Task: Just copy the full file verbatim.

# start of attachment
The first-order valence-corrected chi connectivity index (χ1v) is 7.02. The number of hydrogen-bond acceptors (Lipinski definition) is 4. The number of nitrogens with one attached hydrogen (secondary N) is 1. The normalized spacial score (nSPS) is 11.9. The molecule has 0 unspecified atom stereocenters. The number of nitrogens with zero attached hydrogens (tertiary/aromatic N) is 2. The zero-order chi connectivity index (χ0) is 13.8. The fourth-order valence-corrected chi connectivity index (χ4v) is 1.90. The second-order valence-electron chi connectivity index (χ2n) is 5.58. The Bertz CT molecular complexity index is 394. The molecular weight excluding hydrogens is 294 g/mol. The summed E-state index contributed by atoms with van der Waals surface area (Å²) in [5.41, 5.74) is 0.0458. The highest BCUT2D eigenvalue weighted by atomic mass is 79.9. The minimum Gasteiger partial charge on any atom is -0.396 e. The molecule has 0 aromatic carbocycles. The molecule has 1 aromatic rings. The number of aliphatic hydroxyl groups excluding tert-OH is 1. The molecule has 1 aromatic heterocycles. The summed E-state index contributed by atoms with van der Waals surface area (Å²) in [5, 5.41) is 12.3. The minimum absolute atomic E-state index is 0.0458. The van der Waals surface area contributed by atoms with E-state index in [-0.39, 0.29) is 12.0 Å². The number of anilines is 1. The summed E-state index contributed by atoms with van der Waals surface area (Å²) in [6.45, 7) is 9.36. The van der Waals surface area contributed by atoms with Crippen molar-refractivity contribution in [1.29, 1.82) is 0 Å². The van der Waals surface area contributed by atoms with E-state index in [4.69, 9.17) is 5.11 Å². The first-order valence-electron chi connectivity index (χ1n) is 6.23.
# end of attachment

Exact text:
The first-order valence-corrected chi connectivity index (χ1v) is 7.02. The number of hydrogen-bond acceptors (Lipinski definition) is 4. The number of nitrogens with one attached hydrogen (secondary N) is 1. The normalized spacial score (nSPS) is 11.9. The molecule has 0 unspecified atom stereocenters. The number of nitrogens with zero attached hydrogens (tertiary/aromatic N) is 2. The zero-order chi connectivity index (χ0) is 13.8. The fourth-order valence-corrected chi connectivity index (χ4v) is 1.90. The second-order valence-electron chi connectivity index (χ2n) is 5.58. The Bertz CT molecular complexity index is 394. The molecular weight excluding hydrogens is 294 g/mol. The summed E-state index contributed by atoms with van der Waals surface area (Å²) in [5.41, 5.74) is 0.0458. The highest BCUT2D eigenvalue weighted by atomic mass is 79.9. The minimum Gasteiger partial charge on any atom is -0.396 e. The molecule has 0 aromatic carbocycles. The molecule has 1 aromatic rings. The number of aliphatic hydroxyl groups excluding tert-OH is 1. The molecule has 1 aromatic heterocycles. The summed E-state index contributed by atoms with van der Waals surface area (Å²) in [5, 5.41) is 12.3. The minimum absolute atomic E-state index is 0.0458. The van der Waals surface area contributed by atoms with E-state index in [-0.39, 0.29) is 12.0 Å². The number of anilines is 1. The summed E-state index contributed by atoms with van der Waals surface area (Å²) in [6.45, 7) is 9.36. The van der Waals surface area contributed by atoms with Crippen molar-refractivity contribution in [1.29, 1.82) is 0 Å². The van der Waals surface area contributed by atoms with E-state index in [4.69, 9.17) is 5.11 Å². The first-order valence-electron chi connectivity index (χ1n) is 6.23.